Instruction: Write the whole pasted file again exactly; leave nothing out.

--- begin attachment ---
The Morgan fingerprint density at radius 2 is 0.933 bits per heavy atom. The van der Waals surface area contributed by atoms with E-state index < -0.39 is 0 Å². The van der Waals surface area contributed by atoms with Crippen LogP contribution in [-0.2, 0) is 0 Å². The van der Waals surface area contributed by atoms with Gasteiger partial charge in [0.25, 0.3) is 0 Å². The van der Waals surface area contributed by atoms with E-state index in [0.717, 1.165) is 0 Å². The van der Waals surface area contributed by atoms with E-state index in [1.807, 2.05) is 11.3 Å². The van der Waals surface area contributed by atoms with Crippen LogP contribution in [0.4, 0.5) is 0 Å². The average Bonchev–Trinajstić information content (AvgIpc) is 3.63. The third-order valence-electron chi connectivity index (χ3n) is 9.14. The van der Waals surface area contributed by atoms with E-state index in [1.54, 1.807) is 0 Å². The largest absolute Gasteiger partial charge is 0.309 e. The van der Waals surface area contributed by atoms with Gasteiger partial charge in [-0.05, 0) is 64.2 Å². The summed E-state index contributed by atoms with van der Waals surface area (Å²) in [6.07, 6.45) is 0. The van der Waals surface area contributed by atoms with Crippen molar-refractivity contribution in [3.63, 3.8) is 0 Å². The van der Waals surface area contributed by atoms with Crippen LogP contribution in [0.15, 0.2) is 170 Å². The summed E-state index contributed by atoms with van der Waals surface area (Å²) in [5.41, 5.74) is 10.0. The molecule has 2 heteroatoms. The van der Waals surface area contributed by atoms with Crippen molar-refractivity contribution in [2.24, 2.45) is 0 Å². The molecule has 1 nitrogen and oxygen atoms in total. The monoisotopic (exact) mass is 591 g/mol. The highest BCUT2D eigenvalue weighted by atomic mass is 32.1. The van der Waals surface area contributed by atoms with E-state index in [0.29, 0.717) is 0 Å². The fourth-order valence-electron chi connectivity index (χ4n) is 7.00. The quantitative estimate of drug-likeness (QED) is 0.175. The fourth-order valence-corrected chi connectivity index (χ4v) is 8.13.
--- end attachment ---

The Morgan fingerprint density at radius 2 is 0.933 bits per heavy atom. The van der Waals surface area contributed by atoms with E-state index < -0.39 is 0 Å². The van der Waals surface area contributed by atoms with Crippen LogP contribution in [-0.2, 0) is 0 Å². The van der Waals surface area contributed by atoms with Gasteiger partial charge in [0.25, 0.3) is 0 Å². The van der Waals surface area contributed by atoms with E-state index in [0.717, 1.165) is 0 Å². The van der Waals surface area contributed by atoms with E-state index in [1.807, 2.05) is 11.3 Å². The van der Waals surface area contributed by atoms with Crippen LogP contribution in [0.4, 0.5) is 0 Å². The average Bonchev–Trinajstić information content (AvgIpc) is 3.63. The third-order valence-electron chi connectivity index (χ3n) is 9.14. The van der Waals surface area contributed by atoms with E-state index in [1.54, 1.807) is 0 Å². The largest absolute Gasteiger partial charge is 0.309 e. The van der Waals surface area contributed by atoms with Gasteiger partial charge in [-0.05, 0) is 64.2 Å². The summed E-state index contributed by atoms with van der Waals surface area (Å²) in [6.07, 6.45) is 0. The van der Waals surface area contributed by atoms with Crippen molar-refractivity contribution in [3.63, 3.8) is 0 Å². The van der Waals surface area contributed by atoms with Crippen LogP contribution in [0.15, 0.2) is 170 Å². The summed E-state index contributed by atoms with van der Waals surface area (Å²) in [5.41, 5.74) is 10.0. The molecule has 2 heteroatoms. The van der Waals surface area contributed by atoms with Crippen molar-refractivity contribution in [2.24, 2.45) is 0 Å². The molecule has 1 nitrogen and oxygen atoms in total. The monoisotopic (exact) mass is 591 g/mol. The highest BCUT2D eigenvalue weighted by atomic mass is 32.1. The van der Waals surface area contributed by atoms with E-state index in [0.29, 0.717) is 0 Å². The fourth-order valence-electron chi connectivity index (χ4n) is 7.00. The quantitative estimate of drug-likeness (QED) is 0.175. The fourth-order valence-corrected chi connectivity index (χ4v) is 8.13.